Using Transkribus for automated text recognition of historical Bengali Books
In this post Tom Derrick, Digital Curator, Two Centuries of Indian Print, explains the Library's recent use of Transkribus for automated text recognition of Bengali printed books.
Are you working with digitised printed collections that you want to 'unlock' for keyword search and text mining? Maybe you have already heard about Transkribus but thought it could only be used for automated recognition of handwritten texts. If so you might be surprised to hear it also does a pretty good job with printed texts too. You might be even more surprised to hear it does an impressive job with printed texts in Indian scripts! At least that is what we have found from recent testing with a batch of 19th century printed books written in Bengali script that have been digitised through the British Library’s Two Centuries of Indian Print project.
Transkribus is a READ project and available as a free tool for users who want to automate recognition of historical documents. The British Library has already had some success using Transkribus on manuscripts from our India Office collection, and it was that which inspired me to see how it would perform on the Bengali texts, which provides an altogether different type of challenge.
For a start, most text recognition solutions either do not support Indian scripts, or do not reach close to the same level of recognition as they do with documents written in English or other Latin scripts. In part this is down to supply and demand. Mainstream providers of tools have prioritised Western customers, yet there is also the relative lack of digitised Indian texts that can be used to train text recognition engines.
These text recognition engines have also been well trained on modern dictionaries and a collection of historical texts like the Bengali books will often contain words which are no longer in use. Their aged physicality also brings with it the delights of faded print, blotchy paper and other paper-based gremlins that keeps conservationists in work yet disrupts automated text recognition. Throw in an extensive alphabet that contains more diverse and complicated character forms than English and you can start to piece together how difficult it can be to train recognition engines to achieve comparable results with Bengali texts.
So it was with more with hope than expectation I approached Transkribus. We began by selecting 50 pages from the Bengali books representing the variety of typographical and layout styles within the wider collection of c. 500,000 pages as much as possible. Not an easy task! We uploaded these to Transkribus, manually segmenting paragraphs into text regions and automating line recognition. We then manually transcribed the texts to create a ground truth which, together with the scanned page images, were used to train the recurrent neural network within Transkribus to create a model for the 5,700 transcribed words.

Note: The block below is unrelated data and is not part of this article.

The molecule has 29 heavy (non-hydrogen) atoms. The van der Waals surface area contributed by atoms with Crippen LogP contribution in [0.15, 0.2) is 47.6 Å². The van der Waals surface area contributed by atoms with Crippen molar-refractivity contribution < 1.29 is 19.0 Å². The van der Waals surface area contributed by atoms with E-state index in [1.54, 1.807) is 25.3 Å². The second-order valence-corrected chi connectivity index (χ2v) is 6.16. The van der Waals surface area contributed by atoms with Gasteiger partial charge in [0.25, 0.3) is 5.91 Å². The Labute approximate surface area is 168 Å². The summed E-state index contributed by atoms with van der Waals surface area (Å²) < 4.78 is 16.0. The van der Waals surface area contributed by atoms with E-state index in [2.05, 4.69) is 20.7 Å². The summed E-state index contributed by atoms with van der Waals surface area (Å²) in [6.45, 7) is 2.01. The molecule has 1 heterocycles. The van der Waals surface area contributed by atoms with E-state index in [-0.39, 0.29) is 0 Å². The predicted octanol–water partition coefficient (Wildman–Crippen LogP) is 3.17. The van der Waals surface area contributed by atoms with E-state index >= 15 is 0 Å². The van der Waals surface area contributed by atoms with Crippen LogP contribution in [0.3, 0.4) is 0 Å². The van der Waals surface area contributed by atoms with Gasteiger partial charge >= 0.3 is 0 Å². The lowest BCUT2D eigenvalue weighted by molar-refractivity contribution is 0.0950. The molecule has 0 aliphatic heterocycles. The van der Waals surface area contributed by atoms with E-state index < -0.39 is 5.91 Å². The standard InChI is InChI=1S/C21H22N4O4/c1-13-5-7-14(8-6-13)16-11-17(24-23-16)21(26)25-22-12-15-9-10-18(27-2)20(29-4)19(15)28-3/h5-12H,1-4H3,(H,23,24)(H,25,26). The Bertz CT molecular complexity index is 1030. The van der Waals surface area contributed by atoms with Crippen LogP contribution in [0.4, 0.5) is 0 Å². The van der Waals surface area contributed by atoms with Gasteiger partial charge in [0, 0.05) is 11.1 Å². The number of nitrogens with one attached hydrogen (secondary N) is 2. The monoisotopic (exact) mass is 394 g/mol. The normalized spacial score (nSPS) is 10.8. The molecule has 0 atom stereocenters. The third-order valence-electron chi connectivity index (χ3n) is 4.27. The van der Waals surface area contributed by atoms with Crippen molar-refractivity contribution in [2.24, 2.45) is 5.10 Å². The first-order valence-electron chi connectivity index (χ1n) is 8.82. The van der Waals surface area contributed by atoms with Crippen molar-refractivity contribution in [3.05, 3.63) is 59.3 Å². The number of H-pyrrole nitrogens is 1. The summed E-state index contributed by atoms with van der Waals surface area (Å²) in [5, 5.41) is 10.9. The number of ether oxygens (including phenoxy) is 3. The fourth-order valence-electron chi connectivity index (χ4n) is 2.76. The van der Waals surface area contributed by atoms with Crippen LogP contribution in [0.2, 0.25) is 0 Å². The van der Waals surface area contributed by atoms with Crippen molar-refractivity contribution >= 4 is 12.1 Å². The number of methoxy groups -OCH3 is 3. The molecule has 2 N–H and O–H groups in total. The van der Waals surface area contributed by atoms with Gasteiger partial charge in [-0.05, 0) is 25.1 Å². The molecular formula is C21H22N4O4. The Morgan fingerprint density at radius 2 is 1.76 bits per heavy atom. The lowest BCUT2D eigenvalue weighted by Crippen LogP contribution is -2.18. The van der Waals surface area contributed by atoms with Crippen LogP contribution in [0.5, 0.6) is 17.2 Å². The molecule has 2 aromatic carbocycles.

Screenshot of a page from one of the British Library's Bengali books within the Transkribus viewer showing segmentation of the page by green bounding boxes around paragraphs and underlined text lines. Typed transcriptions of the text are shown below the page image.
The model was tested on a few pages from the wider collection and the results clearly communicated via the graph below. The model achieved an average character error rate (CER) of 21.9%, which is comparable to the best results we have seen from other text recognition services. Word accuracy of 61% was based on the number of words that were misspelled in the automated transcription compared to the ground truth. Eventually we would like to use automated transcriptions to support keyword searching of the Bengali books online and the higher the word accuracy increases the chances of users pulling back all relevant hits from their keyword search. We noticed the results often missed the upper zone of certain Bengali characters, i.e. the part of the character or glyph which resides above the matra line that connects characters in Bengali words. Further training focused on recognition of these characters may improve the results.
Our training set of 50 pages is very small compared to other projects using Transkribus and so we think the accuracy could be vastly improved by creating more transcriptions and re-training the model. However, we're happy with these initial results and would encourage others in a similar position to give Transkribus a try.